An optimistic examination of girlhood in contemporary America. Journalist Stabiner was utterly in love with her daughter, Sarah. And Sarah was utterly in love back. Then, as Sarah approached her "tween" years, mom and daughter alike began to hear scary prognostications. Sarah would turn into a queen-bee, or a wanna-be, or an Ophelia. . .This is what Stabiner's friends, and the available parenting-a-tween-or-teen-girl books, predicted. But the author felt that the tween years couldn't really be that bleak. So she began to take notes about her relationship with her daughter. In her seventh outing, Stabiner insists that the pundits are giving girls a bad rap. She present a different model, of a mom and a tween who seem to be doing just fine, thank you, and meanwhile, offers wisdom on topics ranging from cliques to hairdoes. But her greatest strength is her way with the language. The descriptions are lyrical and sensuous. . . a funny and very smart read.
© Kirkus Reviews 2005.
Stabiner, whose acclaimed titles include All Girls: Single-Sex Education and Why It Matters, tells her own story in this vivid, intimate memoir about watching her daughter enter adolescence. In a moving introduction, Stabiner discusses the “embattled caricature” of teenage girls as victims of eating disorders, low self-esteem, bullying, and more, pointing out that a recent spate of related titles have focused on a small percentage of teens, many of whom are in treatment for problems. As Stabiner says, “happy girls need not apply.”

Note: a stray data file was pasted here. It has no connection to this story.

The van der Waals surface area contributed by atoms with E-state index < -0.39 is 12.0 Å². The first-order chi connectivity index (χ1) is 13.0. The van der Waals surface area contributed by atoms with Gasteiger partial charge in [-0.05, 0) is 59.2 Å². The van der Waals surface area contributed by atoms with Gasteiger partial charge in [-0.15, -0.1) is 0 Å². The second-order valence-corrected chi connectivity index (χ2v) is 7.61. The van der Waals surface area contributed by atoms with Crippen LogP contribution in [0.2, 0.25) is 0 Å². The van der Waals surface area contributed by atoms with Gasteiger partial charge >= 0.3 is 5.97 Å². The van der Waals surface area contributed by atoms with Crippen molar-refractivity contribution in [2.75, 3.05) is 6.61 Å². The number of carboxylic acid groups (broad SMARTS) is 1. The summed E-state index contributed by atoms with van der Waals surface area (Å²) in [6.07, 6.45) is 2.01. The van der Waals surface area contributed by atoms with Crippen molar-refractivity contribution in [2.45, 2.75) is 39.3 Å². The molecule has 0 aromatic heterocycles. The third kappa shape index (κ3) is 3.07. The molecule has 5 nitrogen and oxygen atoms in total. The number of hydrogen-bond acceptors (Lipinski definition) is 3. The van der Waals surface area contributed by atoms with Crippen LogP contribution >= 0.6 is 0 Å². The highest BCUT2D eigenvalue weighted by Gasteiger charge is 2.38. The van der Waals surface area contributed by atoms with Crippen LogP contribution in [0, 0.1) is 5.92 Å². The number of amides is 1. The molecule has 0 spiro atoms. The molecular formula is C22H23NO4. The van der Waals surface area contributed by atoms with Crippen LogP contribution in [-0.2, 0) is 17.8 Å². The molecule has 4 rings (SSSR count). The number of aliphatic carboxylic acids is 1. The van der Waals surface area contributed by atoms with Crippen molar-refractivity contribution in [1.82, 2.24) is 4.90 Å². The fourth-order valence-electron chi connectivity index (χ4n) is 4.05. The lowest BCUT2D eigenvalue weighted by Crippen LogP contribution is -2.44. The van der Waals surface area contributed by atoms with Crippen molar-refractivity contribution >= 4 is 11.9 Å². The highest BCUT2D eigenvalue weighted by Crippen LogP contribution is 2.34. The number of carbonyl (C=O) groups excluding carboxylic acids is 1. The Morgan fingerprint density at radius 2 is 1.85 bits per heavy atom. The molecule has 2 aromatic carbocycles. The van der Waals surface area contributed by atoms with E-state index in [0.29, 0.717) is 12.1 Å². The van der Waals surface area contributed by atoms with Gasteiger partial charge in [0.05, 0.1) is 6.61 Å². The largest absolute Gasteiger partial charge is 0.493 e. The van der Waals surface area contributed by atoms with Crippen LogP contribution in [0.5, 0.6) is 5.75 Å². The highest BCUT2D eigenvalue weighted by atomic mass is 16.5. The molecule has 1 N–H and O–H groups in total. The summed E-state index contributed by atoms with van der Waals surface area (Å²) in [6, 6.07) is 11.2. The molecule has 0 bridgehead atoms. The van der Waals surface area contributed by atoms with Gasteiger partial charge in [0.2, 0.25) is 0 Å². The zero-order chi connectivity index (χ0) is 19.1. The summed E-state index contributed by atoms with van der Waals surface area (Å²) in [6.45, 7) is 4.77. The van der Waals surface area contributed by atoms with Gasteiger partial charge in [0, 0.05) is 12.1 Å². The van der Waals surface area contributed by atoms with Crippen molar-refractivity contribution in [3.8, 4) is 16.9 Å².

In fluid, highly quotable prose, she relates her changing relationship with her daughter, alternating personal scenes with research and expert opinions. . . her perspective on healthy girls is refreshing and important, and many readers will be grateful for Stabiner’s humor, candor, and insight into parenting and the small moments that create the deepest bonds between parents and children.
© Booklist 2005.
Girls turn into monsters as soon as they reach puberty-or so many mothers have warned Stabiner (All Girls). But in this charming memoir, the author argues that such doomsday predictions are not necessarily true. The mother of a relatively well-adjusted pre-teen, Stabiner describes her relationship with 11-year-old Sarah to show that mothers and daughters can live together peacefully. Rather than offering specific parenting advice, Stabiner chronicles her personal experience as a mother, touching on such universal themes as self-esteem, middle-school cliques and dealing with the turbulent emotions of adolescence. Her relationship with Sarah is not always perfect, and Stabiner describes their quarrels with honesty and emotional insight, but ultimately, their bond remains strong throughout (though skeptical readers will wonder if this will remain the case when Sarah turns 15 or 16). Stabiner's personal account won't be of much help to parents of severely troubled teens, and it provides no easy answers for how to ensure a great mother-daughter relationship. Nonetheless, her success story is an inspiring and refreshing rebuttal to the "embattled teen caricature."